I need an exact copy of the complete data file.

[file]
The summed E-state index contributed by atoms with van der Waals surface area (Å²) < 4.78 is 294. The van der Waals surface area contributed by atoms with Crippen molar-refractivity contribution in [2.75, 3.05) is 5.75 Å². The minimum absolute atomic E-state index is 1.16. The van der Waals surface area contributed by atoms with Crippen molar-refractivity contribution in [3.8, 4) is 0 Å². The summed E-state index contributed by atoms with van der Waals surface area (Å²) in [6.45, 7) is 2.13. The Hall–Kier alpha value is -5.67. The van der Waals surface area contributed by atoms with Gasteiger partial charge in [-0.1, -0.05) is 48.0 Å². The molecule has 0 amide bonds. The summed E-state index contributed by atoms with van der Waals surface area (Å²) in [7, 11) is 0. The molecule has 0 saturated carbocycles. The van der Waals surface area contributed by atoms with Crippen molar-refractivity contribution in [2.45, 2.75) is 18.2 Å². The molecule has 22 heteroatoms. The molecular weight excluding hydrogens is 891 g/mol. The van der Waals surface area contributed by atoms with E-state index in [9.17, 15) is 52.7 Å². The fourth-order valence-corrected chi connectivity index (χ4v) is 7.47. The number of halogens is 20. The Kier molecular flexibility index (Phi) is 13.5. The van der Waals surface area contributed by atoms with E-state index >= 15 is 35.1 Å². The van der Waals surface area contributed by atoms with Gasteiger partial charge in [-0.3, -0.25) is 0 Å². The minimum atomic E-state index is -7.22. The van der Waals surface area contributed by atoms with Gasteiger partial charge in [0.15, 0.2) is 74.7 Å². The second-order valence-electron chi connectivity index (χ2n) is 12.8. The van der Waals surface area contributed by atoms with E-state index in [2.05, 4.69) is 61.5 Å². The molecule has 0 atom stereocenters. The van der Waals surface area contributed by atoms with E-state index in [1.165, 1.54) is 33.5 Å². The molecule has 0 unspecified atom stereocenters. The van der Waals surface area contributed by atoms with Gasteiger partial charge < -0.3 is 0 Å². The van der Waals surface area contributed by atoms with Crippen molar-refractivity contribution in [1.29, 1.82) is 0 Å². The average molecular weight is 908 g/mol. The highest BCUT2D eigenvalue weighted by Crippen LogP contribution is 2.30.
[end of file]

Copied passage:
The summed E-state index contributed by atoms with van der Waals surface area (Å²) < 4.78 is 294. The van der Waals surface area contributed by atoms with Crippen molar-refractivity contribution in [2.75, 3.05) is 5.75 Å². The minimum absolute atomic E-state index is 1.16. The van der Waals surface area contributed by atoms with Crippen molar-refractivity contribution in [3.8, 4) is 0 Å². The summed E-state index contributed by atoms with van der Waals surface area (Å²) in [6.45, 7) is 2.13. The Hall–Kier alpha value is -5.67. The van der Waals surface area contributed by atoms with Gasteiger partial charge in [-0.1, -0.05) is 48.0 Å². The molecule has 0 amide bonds. The summed E-state index contributed by atoms with van der Waals surface area (Å²) in [7, 11) is 0. The molecule has 0 saturated carbocycles. The van der Waals surface area contributed by atoms with Crippen molar-refractivity contribution in [2.45, 2.75) is 18.2 Å². The molecule has 22 heteroatoms. The molecular weight excluding hydrogens is 891 g/mol. The van der Waals surface area contributed by atoms with E-state index in [9.17, 15) is 52.7 Å². The fourth-order valence-corrected chi connectivity index (χ4v) is 7.47. The number of halogens is 20. The Kier molecular flexibility index (Phi) is 13.5. The van der Waals surface area contributed by atoms with E-state index >= 15 is 35.1 Å². The van der Waals surface area contributed by atoms with Gasteiger partial charge in [-0.3, -0.25) is 0 Å². The minimum atomic E-state index is -7.22. The van der Waals surface area contributed by atoms with Gasteiger partial charge in [0.15, 0.2) is 74.7 Å². The second-order valence-electron chi connectivity index (χ2n) is 12.8. The van der Waals surface area contributed by atoms with E-state index in [2.05, 4.69) is 61.5 Å². The molecule has 0 atom stereocenters. The van der Waals surface area contributed by atoms with E-state index in [1.165, 1.54) is 33.5 Å². The molecule has 0 unspecified atom stereocenters. The van der Waals surface area contributed by atoms with Gasteiger partial charge < -0.3 is 0 Å². The van der Waals surface area contributed by atoms with Crippen molar-refractivity contribution in [1.29, 1.82) is 0 Å². The average molecular weight is 908 g/mol. The highest BCUT2D eigenvalue weighted by Crippen LogP contribution is 2.30.